Under federal law, 10 percent of federal surface transportation funds are set aside for TE projects. The TE funds cannot be used to build or repair roads. Administered by the Michigan Department of Transportation, TE grants enable communities to invest in landscapes, streetscapes, bike path development and historic preservation. These grants provide a maximum of 80 percent of the money required for each project, with the remainder coming from state and local government and the private sector. Local communities benefit from Recovery Act funding, because it is 100 percent federal, with no local match required. The Recovery Act requires that every state spend three percent of its allocated funding on enhancement projects.
Source: Office of Jennifer Granholm, Governor
March sales dramatically increase thanks to new Sunday breakfast
no images were foundAfter 4 years of steady growth, Café Luwak saw things changing this year with their growth shrinking into the single digits for January and February. With costs going up and a kitchen remodeling project halfway completed, owner Jim Karnopp decided he had to do something to bring in new business.
“We have been planning to add a full breakfast menu for the past two years, but until our remodeling project is finished, we don’t have the infrastructure to support that business” Karnopp said. He decided that they could do a breakfast buffet on Sundays, and that would get them moving in the right direction. “My thoughts were if we could start doing the buffet, our customers would see what was coming and we could start building up our base of regulars”.
Karnopp started the buffet in March and by the end of the month his growth for the month was almost 20% over last year, and Sundays, which used to be the slowest day of the week, are now the busiest.
“We started our buffet without much of a marketing effort because we wanted to learn what we were doing without falling on our face. We are still learning, but the buffet is growing very quickly through word of mouth. By the third Sunday we had doubled the business of the first one and we are already seeing a nice group of regulars. I really love the atmosphere of the café when the buffet is going. It feels like the nice local place to go where you can catch up with your neighbors.” Karnopp said.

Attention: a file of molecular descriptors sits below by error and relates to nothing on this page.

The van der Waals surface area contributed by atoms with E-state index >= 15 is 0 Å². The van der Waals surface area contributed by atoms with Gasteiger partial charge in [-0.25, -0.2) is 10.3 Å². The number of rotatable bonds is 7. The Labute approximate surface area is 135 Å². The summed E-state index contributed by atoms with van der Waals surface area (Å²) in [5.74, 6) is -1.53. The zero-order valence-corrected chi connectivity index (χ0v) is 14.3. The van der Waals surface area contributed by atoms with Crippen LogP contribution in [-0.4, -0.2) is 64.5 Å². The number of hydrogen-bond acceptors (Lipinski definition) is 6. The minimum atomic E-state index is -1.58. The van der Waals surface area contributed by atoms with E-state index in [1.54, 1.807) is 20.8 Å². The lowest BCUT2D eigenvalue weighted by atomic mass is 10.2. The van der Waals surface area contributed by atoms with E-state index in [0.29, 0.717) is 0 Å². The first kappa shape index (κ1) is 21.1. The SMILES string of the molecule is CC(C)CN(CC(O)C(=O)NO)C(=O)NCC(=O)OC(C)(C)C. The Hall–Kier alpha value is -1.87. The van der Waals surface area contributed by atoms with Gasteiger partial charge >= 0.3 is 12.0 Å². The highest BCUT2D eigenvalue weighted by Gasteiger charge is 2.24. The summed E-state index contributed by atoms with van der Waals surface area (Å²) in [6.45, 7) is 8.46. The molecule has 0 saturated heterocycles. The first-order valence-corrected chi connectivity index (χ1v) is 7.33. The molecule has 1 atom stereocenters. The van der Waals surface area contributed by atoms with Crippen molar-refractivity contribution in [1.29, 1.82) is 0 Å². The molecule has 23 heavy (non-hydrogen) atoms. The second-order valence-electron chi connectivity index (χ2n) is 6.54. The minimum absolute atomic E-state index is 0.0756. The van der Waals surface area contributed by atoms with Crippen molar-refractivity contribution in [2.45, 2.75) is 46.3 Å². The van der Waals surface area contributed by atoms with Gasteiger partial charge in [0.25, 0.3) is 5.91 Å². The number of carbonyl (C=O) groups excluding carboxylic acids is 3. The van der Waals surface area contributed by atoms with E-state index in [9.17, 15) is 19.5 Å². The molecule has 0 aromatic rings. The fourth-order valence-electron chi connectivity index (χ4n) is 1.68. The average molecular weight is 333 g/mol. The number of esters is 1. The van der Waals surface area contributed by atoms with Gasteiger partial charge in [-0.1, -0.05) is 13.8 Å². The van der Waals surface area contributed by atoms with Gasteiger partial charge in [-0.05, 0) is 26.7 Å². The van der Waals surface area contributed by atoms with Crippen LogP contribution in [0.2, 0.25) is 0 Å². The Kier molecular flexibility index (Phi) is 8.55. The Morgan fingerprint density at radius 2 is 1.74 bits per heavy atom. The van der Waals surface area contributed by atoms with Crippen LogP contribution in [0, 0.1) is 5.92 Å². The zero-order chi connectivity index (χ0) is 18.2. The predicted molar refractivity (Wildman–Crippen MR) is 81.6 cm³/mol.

“I think one of the big things that is leading to our success overall is that we are family friendly and non smoking. My whole business plan is based on keeping prices low, quality high, and getting the volume to support that kind of business. So far with our buffet, it looks like we are going keep our growth in line with our business plan.”
Karnopp said he plans to expand his Sunday buffet to Saturdays as soon as he gets his new coolers installed. After that he will be adding breakfast to order throughout the week. Karnopp wouldn’t go into any details, but he said that he is going to be adding to his lunch and dinner menus eventually too. “In this economy, you have to keep working on new ideas and trying things out. We plan to be here for quite a while, and experimenting with new ideas is half the fun of owning a business like this.”